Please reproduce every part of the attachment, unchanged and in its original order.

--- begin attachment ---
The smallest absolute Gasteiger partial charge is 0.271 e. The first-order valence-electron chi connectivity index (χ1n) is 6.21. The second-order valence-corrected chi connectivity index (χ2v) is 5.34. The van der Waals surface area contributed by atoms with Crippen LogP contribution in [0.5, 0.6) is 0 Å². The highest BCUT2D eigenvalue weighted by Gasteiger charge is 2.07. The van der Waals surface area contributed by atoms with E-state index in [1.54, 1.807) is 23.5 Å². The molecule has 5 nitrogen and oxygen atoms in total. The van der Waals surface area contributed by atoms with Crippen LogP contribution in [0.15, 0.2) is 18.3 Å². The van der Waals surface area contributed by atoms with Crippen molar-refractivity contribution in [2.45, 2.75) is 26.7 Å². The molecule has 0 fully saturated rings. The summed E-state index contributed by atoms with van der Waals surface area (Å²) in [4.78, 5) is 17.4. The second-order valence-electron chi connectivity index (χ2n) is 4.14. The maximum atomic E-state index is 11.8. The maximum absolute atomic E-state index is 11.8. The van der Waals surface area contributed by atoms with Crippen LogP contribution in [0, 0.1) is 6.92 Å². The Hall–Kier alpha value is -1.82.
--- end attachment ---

The smallest absolute Gasteiger partial charge is 0.271 e. The first-order valence-electron chi connectivity index (χ1n) is 6.21. The second-order valence-corrected chi connectivity index (χ2v) is 5.34. The van der Waals surface area contributed by atoms with Crippen LogP contribution in [0.5, 0.6) is 0 Å². The highest BCUT2D eigenvalue weighted by Gasteiger charge is 2.07. The van der Waals surface area contributed by atoms with E-state index in [1.54, 1.807) is 23.5 Å². The molecule has 5 nitrogen and oxygen atoms in total. The van der Waals surface area contributed by atoms with Crippen LogP contribution in [0.15, 0.2) is 18.3 Å². The van der Waals surface area contributed by atoms with Crippen molar-refractivity contribution in [2.45, 2.75) is 26.7 Å². The molecule has 0 fully saturated rings. The summed E-state index contributed by atoms with van der Waals surface area (Å²) in [4.78, 5) is 17.4. The second-order valence-electron chi connectivity index (χ2n) is 4.14. The maximum atomic E-state index is 11.8. The maximum absolute atomic E-state index is 11.8. The van der Waals surface area contributed by atoms with Crippen LogP contribution in [0, 0.1) is 6.92 Å². The Hall–Kier alpha value is -1.82.